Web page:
Saint Ignatius was especially obedient to his superiors. When instructed to visit the home of a rich lender in town—a home which he typically avoided due to his belief that accepting the donations of this man would condone his ill-treatment of the poor—he did so. The man, who had made his livelihood exploiting those in need, provided a large sack of donations to Ignatius. Upon returning to the monastery, the friars were pleased with the gift, but upon opening the sack, blood miraculously poured out. ”This is the blood of the poor," Ignatius softly explained. "That is why I never ask for anything at that house."

Saint Ignatius also practiced a strong devotion to Our Blessed Mother, praying daily for her intercession. He attributed many miraculous events in his simple life to her grace and assistance, including the miraculous recovery of the friary keys which had been lost down a deep well. Saint Ignatius knelt by the well, recited three Hail Marys, lowered his bucket, and upon drawing water, found the keys in his bucket!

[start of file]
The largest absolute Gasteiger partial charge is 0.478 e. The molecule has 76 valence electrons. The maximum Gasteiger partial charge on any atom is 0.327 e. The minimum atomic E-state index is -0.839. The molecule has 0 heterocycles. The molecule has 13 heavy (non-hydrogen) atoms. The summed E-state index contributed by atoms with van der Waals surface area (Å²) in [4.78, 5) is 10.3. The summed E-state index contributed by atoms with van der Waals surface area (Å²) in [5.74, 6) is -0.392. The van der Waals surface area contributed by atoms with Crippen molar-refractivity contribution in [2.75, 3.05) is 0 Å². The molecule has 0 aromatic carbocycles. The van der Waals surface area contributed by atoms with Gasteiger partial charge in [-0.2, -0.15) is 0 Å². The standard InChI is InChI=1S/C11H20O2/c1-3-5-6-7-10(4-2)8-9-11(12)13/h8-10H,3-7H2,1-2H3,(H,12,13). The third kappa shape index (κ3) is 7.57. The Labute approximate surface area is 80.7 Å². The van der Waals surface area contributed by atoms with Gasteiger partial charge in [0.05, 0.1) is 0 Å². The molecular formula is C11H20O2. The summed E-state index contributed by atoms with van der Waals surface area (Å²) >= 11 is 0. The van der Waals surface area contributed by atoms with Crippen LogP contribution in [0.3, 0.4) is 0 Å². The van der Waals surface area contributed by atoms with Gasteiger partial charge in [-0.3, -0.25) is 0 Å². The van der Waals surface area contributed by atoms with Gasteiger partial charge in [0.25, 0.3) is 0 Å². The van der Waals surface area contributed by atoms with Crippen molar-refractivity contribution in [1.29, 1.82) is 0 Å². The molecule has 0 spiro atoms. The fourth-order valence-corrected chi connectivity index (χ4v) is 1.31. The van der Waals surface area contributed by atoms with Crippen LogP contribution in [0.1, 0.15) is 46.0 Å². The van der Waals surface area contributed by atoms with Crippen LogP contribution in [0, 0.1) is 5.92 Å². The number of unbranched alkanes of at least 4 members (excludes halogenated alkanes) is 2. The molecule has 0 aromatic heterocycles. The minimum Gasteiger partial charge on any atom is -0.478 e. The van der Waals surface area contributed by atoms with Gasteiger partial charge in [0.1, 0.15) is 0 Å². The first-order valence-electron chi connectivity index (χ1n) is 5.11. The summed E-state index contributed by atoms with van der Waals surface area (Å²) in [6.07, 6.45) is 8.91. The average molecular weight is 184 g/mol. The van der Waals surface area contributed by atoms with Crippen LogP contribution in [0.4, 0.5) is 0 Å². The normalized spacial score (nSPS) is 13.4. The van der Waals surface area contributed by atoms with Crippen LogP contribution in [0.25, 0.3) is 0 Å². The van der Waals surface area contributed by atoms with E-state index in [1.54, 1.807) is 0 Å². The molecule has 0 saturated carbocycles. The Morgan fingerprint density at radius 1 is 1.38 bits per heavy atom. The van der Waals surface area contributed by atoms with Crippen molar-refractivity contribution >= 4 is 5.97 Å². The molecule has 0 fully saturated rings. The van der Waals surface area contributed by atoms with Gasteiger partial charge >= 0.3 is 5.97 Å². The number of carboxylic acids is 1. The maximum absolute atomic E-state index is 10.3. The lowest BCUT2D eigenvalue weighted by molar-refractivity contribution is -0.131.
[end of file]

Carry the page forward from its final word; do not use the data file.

Saint Ignatius of Laconi died at age eighty, and was buried in the Chapel of Our Lady of Angels attached to the friary. Numerous miracles were reported at his tomb side. His simple life reminds us that hard work and charity are cornerstones of the Christian faith. No task was too menial. No person too poor or seemingly unimportant. Saint Ignatius recognized that our loving God cares for each of us, despite our station, salary, or circumstances. Always humble, Saint Ignatius of Laconi worked within the skills and abilities given to him from the Lord, using them to great success in the glorification of God and the spreading of the faith. How often can we say the same of ourselves?